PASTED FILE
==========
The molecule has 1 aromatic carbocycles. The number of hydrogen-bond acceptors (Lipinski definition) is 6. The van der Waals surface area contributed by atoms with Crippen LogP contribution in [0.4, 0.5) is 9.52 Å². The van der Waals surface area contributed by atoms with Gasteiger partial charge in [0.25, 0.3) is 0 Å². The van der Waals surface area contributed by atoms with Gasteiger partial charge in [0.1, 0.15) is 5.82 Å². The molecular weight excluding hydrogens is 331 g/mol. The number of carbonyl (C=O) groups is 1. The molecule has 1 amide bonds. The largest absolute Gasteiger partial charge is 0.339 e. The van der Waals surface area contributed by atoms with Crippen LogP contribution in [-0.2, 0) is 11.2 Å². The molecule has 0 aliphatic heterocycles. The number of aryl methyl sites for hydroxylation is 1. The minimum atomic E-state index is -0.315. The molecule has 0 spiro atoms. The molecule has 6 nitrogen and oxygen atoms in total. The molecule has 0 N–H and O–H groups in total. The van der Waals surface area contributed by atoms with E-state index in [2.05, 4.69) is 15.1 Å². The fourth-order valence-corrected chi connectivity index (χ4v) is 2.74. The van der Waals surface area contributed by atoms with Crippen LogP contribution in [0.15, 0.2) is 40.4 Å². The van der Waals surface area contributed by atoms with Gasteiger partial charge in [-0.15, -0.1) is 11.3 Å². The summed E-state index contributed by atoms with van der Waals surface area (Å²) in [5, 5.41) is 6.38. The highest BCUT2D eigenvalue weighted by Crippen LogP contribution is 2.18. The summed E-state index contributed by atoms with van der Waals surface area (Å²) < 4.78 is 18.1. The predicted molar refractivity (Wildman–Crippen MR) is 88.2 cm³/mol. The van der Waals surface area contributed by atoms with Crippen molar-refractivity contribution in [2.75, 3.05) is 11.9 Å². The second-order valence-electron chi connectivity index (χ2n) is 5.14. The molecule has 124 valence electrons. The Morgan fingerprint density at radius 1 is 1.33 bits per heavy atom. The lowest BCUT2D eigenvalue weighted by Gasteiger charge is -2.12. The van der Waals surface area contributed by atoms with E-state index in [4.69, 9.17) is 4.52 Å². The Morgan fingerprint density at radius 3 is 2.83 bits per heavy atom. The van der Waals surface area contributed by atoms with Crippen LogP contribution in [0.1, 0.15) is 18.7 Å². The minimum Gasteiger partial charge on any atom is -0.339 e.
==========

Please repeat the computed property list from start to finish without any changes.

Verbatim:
The molecule has 1 aromatic carbocycles. The number of hydrogen-bond acceptors (Lipinski definition) is 6. The van der Waals surface area contributed by atoms with Crippen LogP contribution in [0.4, 0.5) is 9.52 Å². The van der Waals surface area contributed by atoms with Gasteiger partial charge in [0.25, 0.3) is 0 Å². The van der Waals surface area contributed by atoms with Gasteiger partial charge in [0.1, 0.15) is 5.82 Å². The molecular weight excluding hydrogens is 331 g/mol. The number of carbonyl (C=O) groups is 1. The molecule has 1 amide bonds. The largest absolute Gasteiger partial charge is 0.339 e. The van der Waals surface area contributed by atoms with Crippen LogP contribution in [-0.2, 0) is 11.2 Å². The molecule has 0 aliphatic heterocycles. The number of aryl methyl sites for hydroxylation is 1. The minimum atomic E-state index is -0.315. The molecule has 0 spiro atoms. The molecule has 6 nitrogen and oxygen atoms in total. The molecule has 0 N–H and O–H groups in total. The van der Waals surface area contributed by atoms with E-state index in [2.05, 4.69) is 15.1 Å². The fourth-order valence-corrected chi connectivity index (χ4v) is 2.74. The van der Waals surface area contributed by atoms with Crippen LogP contribution in [0.15, 0.2) is 40.4 Å². The van der Waals surface area contributed by atoms with Gasteiger partial charge in [-0.15, -0.1) is 11.3 Å². The summed E-state index contributed by atoms with van der Waals surface area (Å²) in [5, 5.41) is 6.38. The highest BCUT2D eigenvalue weighted by Crippen LogP contribution is 2.18. The summed E-state index contributed by atoms with van der Waals surface area (Å²) < 4.78 is 18.1. The predicted molar refractivity (Wildman–Crippen MR) is 88.2 cm³/mol. The van der Waals surface area contributed by atoms with Crippen molar-refractivity contribution in [2.75, 3.05) is 11.9 Å². The second-order valence-electron chi connectivity index (χ2n) is 5.14. The molecule has 124 valence electrons. The Morgan fingerprint density at radius 1 is 1.33 bits per heavy atom. The lowest BCUT2D eigenvalue weighted by Gasteiger charge is -2.12. The van der Waals surface area contributed by atoms with E-state index in [4.69, 9.17) is 4.52 Å². The Morgan fingerprint density at radius 3 is 2.83 bits per heavy atom. The van der Waals surface area contributed by atoms with Crippen LogP contribution in [0.1, 0.15) is 18.7 Å². The minimum Gasteiger partial charge on any atom is -0.339 e.